ACD/Name

Carboxylic Acids and their Derivatives

Amic acids Rule C-431

431.1 - When a dicarboxylic acid has a trivial name and when one of its carboxyl groups is replaced by a carboxamide group -C(=O)-NH2, the resulting amic acid is named by replacing the suffix "-ic'' of the trivial name of the dicarboxylic acid by the suffix "-amic".

Examples to Rule C-431.1

The following names are also recommended:

431.2 - Acyl radicals derived from the above amic acids are named by replacing the "-amic acid" ending by "-amoyl''.

Examples to Rule C-431.2

431.3 - When the corresponding dicarboxylic acid has a trivial or semitrivial name, N-phenyl derivatives of-amic acids are named by changing the ending "-amic acid'' to "-anilic acid''.

Examples to Rule C-431.3

431.4 - Ionoamides of dicarboxylic acids without trivial names and the mono- or di-amides of tricarboxylic acids, etc., are designated as carbamoyl derivatives of the acid named on the basis of the remaining carboxyl groups.

(This Rule is partly alternative to Rule C-431.1.)

Examples to Rule C-431.4

See Recommendations'93 R-5.7.1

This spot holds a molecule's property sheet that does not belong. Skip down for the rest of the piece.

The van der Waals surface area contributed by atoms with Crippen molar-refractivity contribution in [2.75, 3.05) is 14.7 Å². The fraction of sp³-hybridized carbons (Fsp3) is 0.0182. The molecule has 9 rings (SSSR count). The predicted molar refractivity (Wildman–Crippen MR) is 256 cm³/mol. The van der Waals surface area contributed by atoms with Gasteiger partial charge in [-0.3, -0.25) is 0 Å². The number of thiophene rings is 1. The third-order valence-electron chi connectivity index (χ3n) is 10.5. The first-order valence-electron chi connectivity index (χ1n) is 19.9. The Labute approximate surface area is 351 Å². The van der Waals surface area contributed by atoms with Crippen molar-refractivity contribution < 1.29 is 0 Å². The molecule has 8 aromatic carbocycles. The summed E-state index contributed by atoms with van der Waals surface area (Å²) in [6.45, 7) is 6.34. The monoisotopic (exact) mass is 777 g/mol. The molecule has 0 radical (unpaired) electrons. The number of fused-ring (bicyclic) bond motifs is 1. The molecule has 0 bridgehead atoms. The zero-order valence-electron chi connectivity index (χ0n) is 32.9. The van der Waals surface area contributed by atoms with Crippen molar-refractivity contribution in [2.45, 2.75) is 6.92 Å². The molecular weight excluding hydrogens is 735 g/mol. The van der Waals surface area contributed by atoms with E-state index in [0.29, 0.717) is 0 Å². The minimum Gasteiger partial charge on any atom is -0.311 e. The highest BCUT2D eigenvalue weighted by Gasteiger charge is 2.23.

Next:
Peroxy Acids Rule C-441
Imidic, Hydrazonic, and Hydroxamic Acids Rule C-451
Salts and Esters Rule C-461, Rule C-462, Rule C-463, Rule C-464
Lactones, Lactides, Lactams, and Lactims Rule C-471, Rule C-472, Rule C-473, Rule C-474, Rule C-475
Acyl Halides Rule C-481
Acid Anhydrides Rule C-491

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This HTML reproduction of Sections A, B and C of IUPAC "Blue Book" is as close as possible to the published version [see Nomenclature of Organic Chemistry, Sections A, B, C, D, E, F, and H, Pergamon Press, Oxford, 1979. Copyright 1979 IUPAC.] If you need to cite these rules please quote this reference as their source.

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